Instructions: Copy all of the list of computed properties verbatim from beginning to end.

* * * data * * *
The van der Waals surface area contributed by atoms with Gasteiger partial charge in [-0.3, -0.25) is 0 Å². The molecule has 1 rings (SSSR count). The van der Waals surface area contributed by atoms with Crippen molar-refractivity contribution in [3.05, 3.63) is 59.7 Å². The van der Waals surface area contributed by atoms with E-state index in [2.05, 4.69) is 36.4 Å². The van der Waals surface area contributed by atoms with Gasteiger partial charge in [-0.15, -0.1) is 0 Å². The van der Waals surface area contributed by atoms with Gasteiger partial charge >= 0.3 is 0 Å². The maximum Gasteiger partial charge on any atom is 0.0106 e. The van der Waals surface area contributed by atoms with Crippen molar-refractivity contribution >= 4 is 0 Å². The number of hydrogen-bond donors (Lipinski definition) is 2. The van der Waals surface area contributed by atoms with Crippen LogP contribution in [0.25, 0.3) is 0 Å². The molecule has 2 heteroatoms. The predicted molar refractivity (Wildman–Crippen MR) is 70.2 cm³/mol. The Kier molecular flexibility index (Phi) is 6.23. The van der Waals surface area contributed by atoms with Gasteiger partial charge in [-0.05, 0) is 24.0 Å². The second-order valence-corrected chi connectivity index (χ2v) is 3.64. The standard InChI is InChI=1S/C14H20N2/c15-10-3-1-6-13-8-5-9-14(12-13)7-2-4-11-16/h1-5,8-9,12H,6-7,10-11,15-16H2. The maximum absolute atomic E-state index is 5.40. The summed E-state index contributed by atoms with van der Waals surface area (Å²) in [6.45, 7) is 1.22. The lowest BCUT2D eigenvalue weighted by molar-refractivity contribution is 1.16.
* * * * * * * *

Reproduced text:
The van der Waals surface area contributed by atoms with Gasteiger partial charge in [-0.3, -0.25) is 0 Å². The molecule has 1 rings (SSSR count). The van der Waals surface area contributed by atoms with Crippen molar-refractivity contribution in [3.05, 3.63) is 59.7 Å². The van der Waals surface area contributed by atoms with E-state index in [2.05, 4.69) is 36.4 Å². The van der Waals surface area contributed by atoms with Gasteiger partial charge in [-0.15, -0.1) is 0 Å². The van der Waals surface area contributed by atoms with Gasteiger partial charge >= 0.3 is 0 Å². The maximum Gasteiger partial charge on any atom is 0.0106 e. The van der Waals surface area contributed by atoms with Crippen molar-refractivity contribution >= 4 is 0 Å². The number of hydrogen-bond donors (Lipinski definition) is 2. The van der Waals surface area contributed by atoms with Crippen LogP contribution in [0.25, 0.3) is 0 Å². The molecule has 2 heteroatoms. The predicted molar refractivity (Wildman–Crippen MR) is 70.2 cm³/mol. The Kier molecular flexibility index (Phi) is 6.23. The van der Waals surface area contributed by atoms with Gasteiger partial charge in [-0.05, 0) is 24.0 Å². The second-order valence-corrected chi connectivity index (χ2v) is 3.64. The standard InChI is InChI=1S/C14H20N2/c15-10-3-1-6-13-8-5-9-14(12-13)7-2-4-11-16/h1-5,8-9,12H,6-7,10-11,15-16H2. The maximum absolute atomic E-state index is 5.40. The summed E-state index contributed by atoms with van der Waals surface area (Å²) in [6.45, 7) is 1.22. The lowest BCUT2D eigenvalue weighted by molar-refractivity contribution is 1.16.